Source CBSNews

Although we value all life here at Guardians Of Life. This specific insect is causing havoc with the ecosystem.

Therefore we urge people to follow the request officials have put forth. Otherwise, a majority of food source as well as habitat for animals and people will be diminished.

We also urge businesses who use overseas transports to examine their cargo before allowing their shipments to come through, in order to lessen the access of Lanternflys.

Precautions should be taken. No matter what.

Biologists Discover New Species of Glowing Pumpkin Toadlet | Science | Smithsonian Magazine

By Riley Black
SMITHSONIANMAG.COM
APRIL 28, 2021 2:00PM
Pumpkin toadlets look exactly like what their name suggests. Less than half an inch-long, these tiny, orange frogs hop around the sweltering forests along Brazil’s Atlantic coast. But how many species of these frogs are there? The question isn’t just important to biology, but for conservationists seeking to preserve unique rainforest amphibians.

To researchers, pumpkin toadlets belong to the genus Brachycephalus. Determining how many Brachycephalus species exist, however, isn’t easy. As many as 36 have been named, but researchers sometimes disagree on which species are valid or which species a particular population of frogs should be assigned to. Different populations of these frogs look very similar to each other, not to mention that their genetic makeup only varies slightly.
— Read on www.smithsonianmag.com/science-nature/biologists-discover-new-species-glowing-pumpkin-toadlet-180977610/

Humane Society president discusses the surge of pet ownership during the pandemic — and what animals can teach us – The Washington Post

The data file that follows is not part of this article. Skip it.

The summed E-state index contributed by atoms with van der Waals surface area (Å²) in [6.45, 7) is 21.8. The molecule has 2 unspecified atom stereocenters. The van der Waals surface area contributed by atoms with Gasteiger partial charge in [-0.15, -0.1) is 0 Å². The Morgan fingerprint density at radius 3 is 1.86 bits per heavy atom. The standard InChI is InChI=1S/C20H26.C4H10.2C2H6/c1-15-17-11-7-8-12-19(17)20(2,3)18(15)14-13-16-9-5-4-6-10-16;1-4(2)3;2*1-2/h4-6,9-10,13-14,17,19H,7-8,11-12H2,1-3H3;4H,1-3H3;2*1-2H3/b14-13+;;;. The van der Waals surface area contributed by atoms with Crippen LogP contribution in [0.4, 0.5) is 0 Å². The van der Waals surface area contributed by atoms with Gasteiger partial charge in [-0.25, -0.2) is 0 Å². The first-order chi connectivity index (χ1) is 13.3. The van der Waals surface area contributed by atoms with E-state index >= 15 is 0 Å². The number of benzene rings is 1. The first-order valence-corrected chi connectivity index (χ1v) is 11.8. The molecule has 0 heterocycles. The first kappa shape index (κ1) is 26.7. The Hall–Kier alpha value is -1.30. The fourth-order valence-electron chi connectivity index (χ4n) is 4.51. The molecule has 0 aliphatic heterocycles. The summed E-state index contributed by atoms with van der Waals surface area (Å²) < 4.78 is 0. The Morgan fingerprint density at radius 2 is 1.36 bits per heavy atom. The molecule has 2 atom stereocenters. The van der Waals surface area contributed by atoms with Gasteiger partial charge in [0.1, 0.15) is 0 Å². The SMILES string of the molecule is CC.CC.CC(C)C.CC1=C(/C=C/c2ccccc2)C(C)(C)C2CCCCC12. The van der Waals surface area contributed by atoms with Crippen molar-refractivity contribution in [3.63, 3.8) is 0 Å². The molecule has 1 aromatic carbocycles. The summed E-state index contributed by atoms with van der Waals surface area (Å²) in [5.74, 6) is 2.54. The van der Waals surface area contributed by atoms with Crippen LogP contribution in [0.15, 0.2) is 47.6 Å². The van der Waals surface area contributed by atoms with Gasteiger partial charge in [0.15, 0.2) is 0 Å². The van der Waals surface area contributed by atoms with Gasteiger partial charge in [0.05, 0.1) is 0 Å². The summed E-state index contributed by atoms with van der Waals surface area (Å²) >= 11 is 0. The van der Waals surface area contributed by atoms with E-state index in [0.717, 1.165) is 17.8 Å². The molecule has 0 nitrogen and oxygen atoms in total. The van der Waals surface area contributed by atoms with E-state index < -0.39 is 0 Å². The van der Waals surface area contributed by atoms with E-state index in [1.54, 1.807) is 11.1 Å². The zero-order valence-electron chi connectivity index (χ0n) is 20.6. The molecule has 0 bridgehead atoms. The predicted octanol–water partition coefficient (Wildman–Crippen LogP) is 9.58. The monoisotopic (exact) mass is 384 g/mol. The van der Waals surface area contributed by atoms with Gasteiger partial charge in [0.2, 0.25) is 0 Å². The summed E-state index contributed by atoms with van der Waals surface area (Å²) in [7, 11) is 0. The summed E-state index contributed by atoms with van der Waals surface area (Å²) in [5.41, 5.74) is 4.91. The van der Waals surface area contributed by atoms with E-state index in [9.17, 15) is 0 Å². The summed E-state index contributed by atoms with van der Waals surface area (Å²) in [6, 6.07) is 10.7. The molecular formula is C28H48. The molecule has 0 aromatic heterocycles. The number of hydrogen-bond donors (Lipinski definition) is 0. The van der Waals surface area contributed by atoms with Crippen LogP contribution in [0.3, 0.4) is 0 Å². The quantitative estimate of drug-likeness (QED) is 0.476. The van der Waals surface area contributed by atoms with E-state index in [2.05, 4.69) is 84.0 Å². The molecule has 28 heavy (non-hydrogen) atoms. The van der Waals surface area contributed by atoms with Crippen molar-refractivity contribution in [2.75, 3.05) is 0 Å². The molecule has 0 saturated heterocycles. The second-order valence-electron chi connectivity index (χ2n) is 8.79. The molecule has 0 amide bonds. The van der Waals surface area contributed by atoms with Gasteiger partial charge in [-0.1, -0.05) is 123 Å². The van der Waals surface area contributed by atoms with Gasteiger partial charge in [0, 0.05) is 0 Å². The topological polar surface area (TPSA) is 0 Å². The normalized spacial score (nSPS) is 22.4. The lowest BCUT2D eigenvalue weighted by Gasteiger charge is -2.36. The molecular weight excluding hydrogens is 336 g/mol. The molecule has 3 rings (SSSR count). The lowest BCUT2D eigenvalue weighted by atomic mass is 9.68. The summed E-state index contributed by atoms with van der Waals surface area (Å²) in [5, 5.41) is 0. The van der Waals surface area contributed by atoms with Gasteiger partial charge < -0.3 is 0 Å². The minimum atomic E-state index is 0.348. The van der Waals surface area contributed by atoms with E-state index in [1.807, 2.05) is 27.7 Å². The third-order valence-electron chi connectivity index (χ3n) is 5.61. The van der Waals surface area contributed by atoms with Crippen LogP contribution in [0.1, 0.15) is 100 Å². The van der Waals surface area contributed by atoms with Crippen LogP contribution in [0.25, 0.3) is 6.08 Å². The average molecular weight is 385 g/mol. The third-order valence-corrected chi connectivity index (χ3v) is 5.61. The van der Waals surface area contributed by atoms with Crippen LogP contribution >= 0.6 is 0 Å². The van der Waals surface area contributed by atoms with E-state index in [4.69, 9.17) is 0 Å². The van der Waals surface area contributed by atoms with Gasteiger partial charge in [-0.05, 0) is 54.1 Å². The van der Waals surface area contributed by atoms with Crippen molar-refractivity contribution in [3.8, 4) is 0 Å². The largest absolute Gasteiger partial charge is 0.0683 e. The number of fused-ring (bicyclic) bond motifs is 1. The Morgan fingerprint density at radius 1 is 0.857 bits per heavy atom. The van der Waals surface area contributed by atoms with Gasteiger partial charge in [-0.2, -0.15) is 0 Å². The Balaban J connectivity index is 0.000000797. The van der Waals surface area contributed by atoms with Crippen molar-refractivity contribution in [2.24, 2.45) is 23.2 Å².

Kitty Block, 56, is president and chief executive of the Humane Society of the United States and CEO of Humane Society International, an affiliate. Trained as a lawyer, Block has spent decades advocating on behalf of animal welfare, domestically and around the world.

During the pandemic, there’s been a huge surge in adopting pets. What do you think are the benefits of that trend, and also, maybe, the potential perils?
In a time of crisis, when people feel things are uncertain and people feel isolated or scared, to be able to bond with an animal is so important. For so many people, it wasn’t just: Oh, it’s convenient. I’m working from home. It’s: I need to have this kind of connection, this unconditional love. And [animals] provide that. That’s who they are. That’s what they do.
— Read on www.washingtonpost.com/lifestyle/magazine/humane-society-president-discusses-the-surge-of-pet-ownership-during-the-pandemic–and-what-animals-can-teach-us/2021/04/27/198f5bcc-9269-11eb-a74e-1f4cf89fd948_story.html

Glaciers are melting faster than they did 15 years ago, study shows | PBS NewsHour

Glaciers are melting faster, losing 31% more snow and ice per year than they did 15 years earlier, according to three-dimensional satellite measurements of all the world’s mountain glaciers.
Scientists blame human-caused climate change.

Using 20 years of recently declassified satellite data, scientists calculated that the world’s 220,000 mountain glaciers are losing more than 328 billion tons (298 billion metric tons) of ice and snow per year since 2015, according to a study in Wednesday’s journal Nature. That’s enough melt flowing into the world’s rising oceans to put Switzerland under almost 24 feet (7.2 meters) of water each year.

The annual melt rate from 2015 to 2019 is 78 billion more tons (71 billion metric tons) a year than it was from 2000 to 2004. Global thinning rates, different than volume of water lost, doubled in the last 20 years and “that’s enormous,” said Romain Hugonnet, a glaciologist at ETH Zurich and the University of Toulouse in France who led the study.
— Read on www.pbs.org/newshour/science/glaciers-are-melting-faster-than-they-did-15-years-ago-study-shows

Elephants Trample Suspected Poacher to Death

An alleged poacher died on Saturday after he was trampled by elephants.
He and two others — both of whom survived — are suspected of hunting for rhinos in South Africa’s Kruger National Park, according to CNN. The trio fled when park rangers started to pursue, unfortunately running into a breeding herd of elephants that weren’t keen on their uninvited company. The story is laced with schadenfreude: man killing vulnerable species gets comeuppance — but it also illustrates how prevalent poaching still remains today, and just how difficult it is to stop it.